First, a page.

The African National Congress’s (ANC) electoral support is slowly eroding. Its share of the national vote has declined to 62.2 percent in 2014 from its high water mark of 69.7 percent in 2004. Its leader, President Jacob Zuma, is much more unpopular than the party, and outside his Zulu core constituency, many see him as corrupt and incompetent. Read more »

Zulu King and South Africa’s Wave of Xenophobia

by John Campbell
Zulu King Goodwill Zwelithini leaves a meeting in Durban, April 20, 2015. South Africa's influential Zulu King Zwelithini on Monday described recent anti-immigrant attacks as "vile," defending himself against claims that previous comments he made about foreigners had fueled the unrest. (Rogan Ward/Courtesy Reuters) Zulu King Goodwill Zwelithini leaves a meeting in Durban, April 20, 2015. South Africa's influential Zulu King Zwelithini on Monday described recent anti-immigrant attacks as "vile," defending himself against claims that previous comments he made about foreigners had fueled the unrest. (Rogan Ward/Courtesy Reuters)

There is widespread anger across Africa toward the current South African government for its inability to mitigate the current wave of xenophobic violence. At least eight people have been killed and more than 1,000 foreigners have been displaced from their homes and places of business in KwaZulu-Natal. African media is evoking the memory of the continent-wide assistance offered to the liberation movements, especially the governing African National Congress (ANC), in the anti-apartheid struggle. Read more »

South Africa’s Xenophobic Violence

by John Campbell
A Zimbabwean man takes refuge at the Milnerton police station after fleeing a fresh outbreak of anti-foreigner violence in Cape Town, May 22, 2008. (Courtesy Reuters/Mark Wessels) A Zimbabwean man takes refuge at the Milnerton police station after fleeing a fresh outbreak of anti-foreigner violence in Cape Town, May 22, 2008. (Courtesy Reuters/Mark Wessels)

The current wave of violence and intimidation against African immigrants in South Africa started in Durban and has spread to Johannesburg and other parts of the country. Intimidation and fear mongering appears to be widespread, generating panic among African foreigners. There have been previous waves of xenophobia in post-apartheid South Africa that also were violent. Read more »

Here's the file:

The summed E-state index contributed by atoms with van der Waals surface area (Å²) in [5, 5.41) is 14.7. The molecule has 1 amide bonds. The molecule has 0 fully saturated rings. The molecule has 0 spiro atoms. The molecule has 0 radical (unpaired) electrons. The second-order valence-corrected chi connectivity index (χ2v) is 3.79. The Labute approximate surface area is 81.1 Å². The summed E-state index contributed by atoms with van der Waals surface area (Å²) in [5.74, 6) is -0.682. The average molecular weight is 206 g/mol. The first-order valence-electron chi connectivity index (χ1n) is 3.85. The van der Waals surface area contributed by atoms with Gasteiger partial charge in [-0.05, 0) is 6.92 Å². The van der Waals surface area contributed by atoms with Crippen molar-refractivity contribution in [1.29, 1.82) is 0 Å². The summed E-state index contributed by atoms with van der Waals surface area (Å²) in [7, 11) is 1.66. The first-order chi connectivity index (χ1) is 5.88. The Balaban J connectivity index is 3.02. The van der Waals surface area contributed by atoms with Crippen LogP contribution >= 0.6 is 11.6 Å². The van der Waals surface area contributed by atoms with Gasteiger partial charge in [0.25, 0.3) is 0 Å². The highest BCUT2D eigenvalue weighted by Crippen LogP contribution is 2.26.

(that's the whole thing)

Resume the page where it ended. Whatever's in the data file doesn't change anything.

President Zuma Unlikely to Exit Early

by John Campbell
South Africa's President Jacob Zuma greets supporters of his ruling African National Congress (ANC) party during their final election rally in Soweto, May 4, 2014. (Mike Hutchings/Courtesy Reuters) South Africa's President Jacob Zuma greets supporters of his ruling African National Congress (ANC) party during their final election rally in Soweto, May 4, 2014. (Mike Hutchings/Courtesy Reuters)

When Jacob Zuma succeeded Thabo Mbeki as African National Congress (ANC) party leader and eventually became the South African chief of state, his flaws were already well known: personal financial issues, a rape trial (he was acquitted), and corruption scandals. The ANC was willing to give him the benefit of the doubt. Read more »

South Africa’s President Zuma Stonewalls

by John Campbell
South African President Jacob Zuma arrives to give his State of the Nation address at the opening session of parliament in Cape Town, February 12, 2015. (Nic Bothma/Courtesy Reuters) South African President Jacob Zuma arrives to give his State of the Nation address at the opening session of parliament in Cape Town, February 12, 2015. (Nic Bothma/Courtesy Reuters)

For many South Africans, the expenditure of roughly 246 million Rand (about $24.6 million) on President Jacob Zuma’s private residential compound, Nkandla, has become symbolic of the corruption at the upper reaches of the African National Congress (ANC). Parliamentary members of the ANC’s opposition have increasingly complained about the misuse of public money to fund Zuma’s ostentatious home. Read more »

Nelson Mandela Freed Twenty-Five Years Ago Today

by John Campbell
A local holds a lit candle in front of a mural of former South African President Nelson Mandela ahead of Mandela's first death anniversary, in Soweto, December 4, 2014. (Courtesy Reuters/Siphiwe Sibeko) A local holds a lit candle in front of a mural of former South African President Nelson Mandela ahead of Mandela's first death anniversary, in Soweto, December 4, 2014. (Courtesy Reuters/Siphiwe Sibeko)

In 1964, Nelson Mandela was convicted of sabotage in conjunction with the armed struggle against apartheid in the Rivonia Trial. He was sentenced to life in prison. His statement at his sentencing was an anthem for a democratic South Africa free of racism. Because Americans may be less familiar with it than South Africans, it is worth quoting part of it here: Read more »